Why 73 townhome rentals for East Asheville have some residents saying 'stop'

Designs from Trilogy, a Georgia-based development company, show 74 townhome units planned for the Oakley neighborhood in East Asheville. The townhomes would be built off Pinnacle View Road, the only proposed entrance and exit.

ASHEVILLE - A proposal to build 73 single-family rental townhomes in East Asheville’s Oakley neighborhood is headed to an Aug. 10 Buncombe County Board of Adjustment meeting for initial approval, but some residents are concerned about narrow roads, limited space and potentially dangerous congestion.

Kelly Connors, 45, lives on Pinnacle View Road along with a handful of other homeowners. She’s been in her home for two and ½ years, but is an Oakley native, she said.

Her property borders the proposed development, which includes 14 buildings, 73 units — though designs for the project show 74 units — and 155 parking spaces on a portion of roughly 6.5 acres.

Connors created a Change.org petition titled “Help stop Pinnacle View Townhome.” It has since received 66 signatures.

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“Help us say NO to rental townhouse development on Pinnacle View Rd in Oakley NC,” Connors wrote in the petition. “This will have a huge impact on our roads, water, sewer and school systems. Imagine 154 more cars on School Road East, Oakview Park Road and Fairview Road. As an Oakley native and resident, I would not like having this development next door to me.”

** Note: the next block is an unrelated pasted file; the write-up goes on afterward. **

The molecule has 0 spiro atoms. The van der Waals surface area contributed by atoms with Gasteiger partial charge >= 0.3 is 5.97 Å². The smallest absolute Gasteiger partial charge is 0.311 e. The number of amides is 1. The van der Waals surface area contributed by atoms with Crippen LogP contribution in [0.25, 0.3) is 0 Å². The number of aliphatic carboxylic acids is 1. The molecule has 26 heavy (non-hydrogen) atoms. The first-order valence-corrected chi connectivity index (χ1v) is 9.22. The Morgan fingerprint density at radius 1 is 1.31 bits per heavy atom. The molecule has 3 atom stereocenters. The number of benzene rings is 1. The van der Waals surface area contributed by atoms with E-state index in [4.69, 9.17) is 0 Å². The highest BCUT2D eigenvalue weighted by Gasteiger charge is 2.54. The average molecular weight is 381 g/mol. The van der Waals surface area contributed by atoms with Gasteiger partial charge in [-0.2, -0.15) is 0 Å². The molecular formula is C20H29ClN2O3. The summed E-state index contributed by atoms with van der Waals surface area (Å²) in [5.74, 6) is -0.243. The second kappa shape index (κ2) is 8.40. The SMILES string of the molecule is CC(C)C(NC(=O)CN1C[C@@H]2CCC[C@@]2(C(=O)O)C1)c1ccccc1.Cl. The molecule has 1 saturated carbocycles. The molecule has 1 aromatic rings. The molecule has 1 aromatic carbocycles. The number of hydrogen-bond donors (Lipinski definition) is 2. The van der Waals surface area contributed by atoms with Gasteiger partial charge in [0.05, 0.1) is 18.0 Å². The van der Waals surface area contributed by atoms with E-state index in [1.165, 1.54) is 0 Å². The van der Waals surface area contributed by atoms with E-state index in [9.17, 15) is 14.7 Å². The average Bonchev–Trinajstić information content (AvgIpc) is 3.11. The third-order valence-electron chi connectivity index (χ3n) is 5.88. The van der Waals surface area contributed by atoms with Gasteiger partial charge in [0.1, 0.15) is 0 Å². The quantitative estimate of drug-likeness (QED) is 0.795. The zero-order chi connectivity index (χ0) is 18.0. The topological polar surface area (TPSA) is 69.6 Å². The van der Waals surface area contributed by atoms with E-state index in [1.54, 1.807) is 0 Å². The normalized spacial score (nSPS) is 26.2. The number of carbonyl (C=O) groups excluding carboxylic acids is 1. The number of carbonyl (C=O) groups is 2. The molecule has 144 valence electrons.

When reached by phone the Pinnacle View development project applicant and developer Matt Cotton told the Citizen Times he was not immediately able to comment on the project. Though the company managing the development is called “TR 31 Pinnacle View, LLC,” applicant email addresses are associated with Trilogy Investment Company in Alpharetta, Georgia.

Connors and others are especially worried area roads can't support the proposed development.

“The infrastructure, Pinnacle View Road especially, is not equipped to handle this,” Connors said. “It’s a narrow road, it’s not been maintained. It is actually starting to break off on the edges.”